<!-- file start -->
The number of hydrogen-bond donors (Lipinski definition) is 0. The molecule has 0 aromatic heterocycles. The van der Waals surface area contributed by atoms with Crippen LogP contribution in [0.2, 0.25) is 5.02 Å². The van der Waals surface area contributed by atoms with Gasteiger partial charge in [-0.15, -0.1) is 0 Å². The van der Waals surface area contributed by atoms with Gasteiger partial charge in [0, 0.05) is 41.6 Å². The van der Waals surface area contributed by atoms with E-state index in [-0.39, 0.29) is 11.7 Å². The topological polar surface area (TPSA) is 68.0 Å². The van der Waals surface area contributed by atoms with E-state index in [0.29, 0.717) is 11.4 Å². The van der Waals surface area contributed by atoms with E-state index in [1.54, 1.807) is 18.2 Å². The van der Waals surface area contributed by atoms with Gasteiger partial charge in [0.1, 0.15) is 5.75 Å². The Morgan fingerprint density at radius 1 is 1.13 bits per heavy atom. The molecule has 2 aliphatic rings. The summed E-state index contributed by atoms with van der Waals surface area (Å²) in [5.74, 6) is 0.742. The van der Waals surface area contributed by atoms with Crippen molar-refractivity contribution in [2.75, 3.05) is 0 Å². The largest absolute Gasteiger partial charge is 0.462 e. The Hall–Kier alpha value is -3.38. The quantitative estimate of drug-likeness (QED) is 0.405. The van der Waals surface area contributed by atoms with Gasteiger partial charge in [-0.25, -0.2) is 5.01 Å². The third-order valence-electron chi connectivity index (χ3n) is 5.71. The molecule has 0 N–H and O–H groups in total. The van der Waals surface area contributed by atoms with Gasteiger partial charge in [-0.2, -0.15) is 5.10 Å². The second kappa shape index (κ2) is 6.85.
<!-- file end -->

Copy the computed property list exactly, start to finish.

The number of hydrogen-bond donors (Lipinski definition) is 0. The molecule has 0 aromatic heterocycles. The van der Waals surface area contributed by atoms with Crippen LogP contribution in [0.2, 0.25) is 5.02 Å². The van der Waals surface area contributed by atoms with Gasteiger partial charge in [-0.15, -0.1) is 0 Å². The van der Waals surface area contributed by atoms with Gasteiger partial charge in [0, 0.05) is 41.6 Å². The van der Waals surface area contributed by atoms with E-state index in [-0.39, 0.29) is 11.7 Å². The topological polar surface area (TPSA) is 68.0 Å². The van der Waals surface area contributed by atoms with E-state index in [0.29, 0.717) is 11.4 Å². The van der Waals surface area contributed by atoms with E-state index in [1.54, 1.807) is 18.2 Å². The van der Waals surface area contributed by atoms with Gasteiger partial charge in [0.1, 0.15) is 5.75 Å². The Morgan fingerprint density at radius 1 is 1.13 bits per heavy atom. The molecule has 2 aliphatic rings. The summed E-state index contributed by atoms with van der Waals surface area (Å²) in [5.74, 6) is 0.742. The van der Waals surface area contributed by atoms with Crippen molar-refractivity contribution in [2.75, 3.05) is 0 Å². The largest absolute Gasteiger partial charge is 0.462 e. The Hall–Kier alpha value is -3.38. The quantitative estimate of drug-likeness (QED) is 0.405. The van der Waals surface area contributed by atoms with Gasteiger partial charge in [-0.25, -0.2) is 5.01 Å². The third-order valence-electron chi connectivity index (χ3n) is 5.71. The molecule has 0 N–H and O–H groups in total. The van der Waals surface area contributed by atoms with Gasteiger partial charge in [-0.2, -0.15) is 5.10 Å². The second kappa shape index (κ2) is 6.85.